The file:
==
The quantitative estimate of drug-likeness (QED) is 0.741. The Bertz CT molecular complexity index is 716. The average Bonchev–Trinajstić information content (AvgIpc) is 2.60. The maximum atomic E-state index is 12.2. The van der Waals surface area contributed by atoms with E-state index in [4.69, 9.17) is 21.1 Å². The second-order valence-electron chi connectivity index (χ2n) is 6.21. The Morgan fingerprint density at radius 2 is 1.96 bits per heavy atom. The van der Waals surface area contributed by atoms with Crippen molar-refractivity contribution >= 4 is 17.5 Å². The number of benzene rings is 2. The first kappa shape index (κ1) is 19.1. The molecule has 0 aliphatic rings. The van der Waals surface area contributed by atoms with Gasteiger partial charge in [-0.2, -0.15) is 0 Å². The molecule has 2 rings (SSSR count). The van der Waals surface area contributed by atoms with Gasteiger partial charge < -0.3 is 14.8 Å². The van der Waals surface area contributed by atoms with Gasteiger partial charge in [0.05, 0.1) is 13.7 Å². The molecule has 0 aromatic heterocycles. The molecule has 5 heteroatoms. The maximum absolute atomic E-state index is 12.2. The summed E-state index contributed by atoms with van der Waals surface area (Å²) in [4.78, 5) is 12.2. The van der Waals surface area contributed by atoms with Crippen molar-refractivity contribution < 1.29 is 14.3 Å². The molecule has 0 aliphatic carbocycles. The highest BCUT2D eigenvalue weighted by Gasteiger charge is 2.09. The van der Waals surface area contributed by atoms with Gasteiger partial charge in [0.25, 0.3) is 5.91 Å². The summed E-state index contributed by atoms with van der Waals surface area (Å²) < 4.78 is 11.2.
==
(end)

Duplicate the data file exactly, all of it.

The quantitative estimate of drug-likeness (QED) is 0.741. The Bertz CT molecular complexity index is 716. The average Bonchev–Trinajstić information content (AvgIpc) is 2.60. The maximum atomic E-state index is 12.2. The van der Waals surface area contributed by atoms with E-state index in [4.69, 9.17) is 21.1 Å². The second-order valence-electron chi connectivity index (χ2n) is 6.21. The Morgan fingerprint density at radius 2 is 1.96 bits per heavy atom. The van der Waals surface area contributed by atoms with Crippen molar-refractivity contribution >= 4 is 17.5 Å². The number of benzene rings is 2. The first kappa shape index (κ1) is 19.1. The molecule has 0 aliphatic rings. The van der Waals surface area contributed by atoms with Gasteiger partial charge in [-0.2, -0.15) is 0 Å². The molecule has 2 rings (SSSR count). The van der Waals surface area contributed by atoms with Gasteiger partial charge < -0.3 is 14.8 Å². The van der Waals surface area contributed by atoms with Gasteiger partial charge in [0.05, 0.1) is 13.7 Å². The molecule has 0 aromatic heterocycles. The molecule has 5 heteroatoms. The maximum absolute atomic E-state index is 12.2. The summed E-state index contributed by atoms with van der Waals surface area (Å²) in [4.78, 5) is 12.2. The van der Waals surface area contributed by atoms with Crippen molar-refractivity contribution < 1.29 is 14.3 Å². The molecule has 0 aliphatic carbocycles. The highest BCUT2D eigenvalue weighted by Gasteiger charge is 2.09. The van der Waals surface area contributed by atoms with Gasteiger partial charge in [0.25, 0.3) is 5.91 Å². The summed E-state index contributed by atoms with van der Waals surface area (Å²) < 4.78 is 11.2.